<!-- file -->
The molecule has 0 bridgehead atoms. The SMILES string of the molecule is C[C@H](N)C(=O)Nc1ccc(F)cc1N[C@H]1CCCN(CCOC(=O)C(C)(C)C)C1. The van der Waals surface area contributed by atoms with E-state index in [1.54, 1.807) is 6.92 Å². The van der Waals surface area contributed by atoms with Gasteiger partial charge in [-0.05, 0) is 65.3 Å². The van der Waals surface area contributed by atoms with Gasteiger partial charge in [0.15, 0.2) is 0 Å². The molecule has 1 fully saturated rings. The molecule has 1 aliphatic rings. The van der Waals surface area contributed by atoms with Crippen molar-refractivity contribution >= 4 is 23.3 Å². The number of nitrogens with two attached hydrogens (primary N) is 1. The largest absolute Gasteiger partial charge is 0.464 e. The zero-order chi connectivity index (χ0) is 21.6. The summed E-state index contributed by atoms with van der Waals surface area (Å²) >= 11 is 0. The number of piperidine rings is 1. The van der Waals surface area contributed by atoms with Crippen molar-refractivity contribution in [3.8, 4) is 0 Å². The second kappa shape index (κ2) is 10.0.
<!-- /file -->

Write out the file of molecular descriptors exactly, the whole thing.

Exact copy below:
The molecule has 0 bridgehead atoms. The SMILES string of the molecule is C[C@H](N)C(=O)Nc1ccc(F)cc1N[C@H]1CCCN(CCOC(=O)C(C)(C)C)C1. The van der Waals surface area contributed by atoms with E-state index in [1.54, 1.807) is 6.92 Å². The van der Waals surface area contributed by atoms with Gasteiger partial charge in [-0.05, 0) is 65.3 Å². The van der Waals surface area contributed by atoms with Gasteiger partial charge in [0.15, 0.2) is 0 Å². The molecule has 1 fully saturated rings. The molecule has 1 aliphatic rings. The van der Waals surface area contributed by atoms with Crippen molar-refractivity contribution >= 4 is 23.3 Å². The number of nitrogens with two attached hydrogens (primary N) is 1. The largest absolute Gasteiger partial charge is 0.464 e. The zero-order chi connectivity index (χ0) is 21.6. The summed E-state index contributed by atoms with van der Waals surface area (Å²) >= 11 is 0. The number of piperidine rings is 1. The van der Waals surface area contributed by atoms with Crippen molar-refractivity contribution in [3.8, 4) is 0 Å². The second kappa shape index (κ2) is 10.0.